Forgiveness and your health: What science says about the benefits

A father forgives the man...

Posted: Jun 5, 2019 10:31 AM

A father forgives the man involved in his son's death. A mother forgives her daughter's killers. One family offers forgiveness to the man who shot their dad.

We hear about these stories of people forgiving those who hurt them all the time, and they stand out because for some, such a gesture is unimaginable. We all understand why someone wouldn't forgive the person -- but we often struggle to understand those who choose to do so.

It's a struggle that Everett Worthington knows all too well.

He knows it not just because Worthington is a professor emeritus of psychology at Virginia Commonwealth University in Richmond, Virginia, nor because he authored several books on forgiveness and conducted research on the topic -- but because he is the son of a woman who was murdered.

Following his mother's tragic death, Worthington faced the difficult decision to forgive.

"That ended up being a hard growing experience and one where my brother and my sister and I all came to the same conclusion about the young man: that we forgave him," Worthington said.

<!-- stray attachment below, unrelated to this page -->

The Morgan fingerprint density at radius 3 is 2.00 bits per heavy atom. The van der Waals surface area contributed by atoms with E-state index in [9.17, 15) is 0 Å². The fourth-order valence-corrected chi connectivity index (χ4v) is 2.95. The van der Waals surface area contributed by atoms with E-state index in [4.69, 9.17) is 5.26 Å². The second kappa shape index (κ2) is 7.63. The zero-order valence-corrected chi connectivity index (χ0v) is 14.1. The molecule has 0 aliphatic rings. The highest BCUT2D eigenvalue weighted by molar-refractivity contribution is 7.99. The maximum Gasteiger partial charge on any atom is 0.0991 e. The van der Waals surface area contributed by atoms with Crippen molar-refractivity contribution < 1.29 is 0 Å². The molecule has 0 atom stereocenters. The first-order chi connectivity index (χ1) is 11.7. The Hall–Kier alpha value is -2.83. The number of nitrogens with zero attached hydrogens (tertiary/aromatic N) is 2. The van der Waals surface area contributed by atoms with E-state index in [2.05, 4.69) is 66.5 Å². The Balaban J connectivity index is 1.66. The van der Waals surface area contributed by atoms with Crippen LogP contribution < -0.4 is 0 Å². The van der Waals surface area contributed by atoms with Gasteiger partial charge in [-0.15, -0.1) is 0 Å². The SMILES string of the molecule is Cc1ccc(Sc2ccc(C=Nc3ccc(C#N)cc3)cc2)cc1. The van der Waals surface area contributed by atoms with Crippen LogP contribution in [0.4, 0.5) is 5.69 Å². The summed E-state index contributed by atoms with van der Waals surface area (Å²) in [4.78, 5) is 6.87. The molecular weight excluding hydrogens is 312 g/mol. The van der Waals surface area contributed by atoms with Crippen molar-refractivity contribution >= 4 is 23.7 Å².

Working toward forgiveness in such tragic cases might seem noble to some but puzzling to others who might argue a killer should not be forgiven.

"[Forgiveness is] what mom taught us to do and we would be dishonoring her if we didn't follow her teaching," he said about forgiveness. "People don't deserve forgiveness. It's a gift that people give."

Based on his own journey to forgiveness -- and his own studies -- Worthington agrees with the general consensus among researchers that acts of forgiveness actually do a lot for the person who extends it.

Here's what we know about how the human mind views the gesture.

'Whose heart is darker here?'

The sun set on New Year's Eve night in Knoxville, Tennessee. The year was shifting from 1995 to 1996, and Worthington's 76-year-old mother Frances McNeill went to bed early.

Later in the night, McNeill awoke from her slumber to the noise of someone burglarizing her home.

"It was a young man who had broken in," Worthington said. "She's looking right at him, and he's standing there holding a crowbar that he used to break in the window and he beat her until she died, and actually violated her with a wine bottle."

Worthington's younger brother Mike, who died by suicide about 10 years later, found their mother's body the next morning.

"We had gone through the murder investigation over the course of the day and I had just gotten really angry with the person who had done this," Worthington said about that devastating day.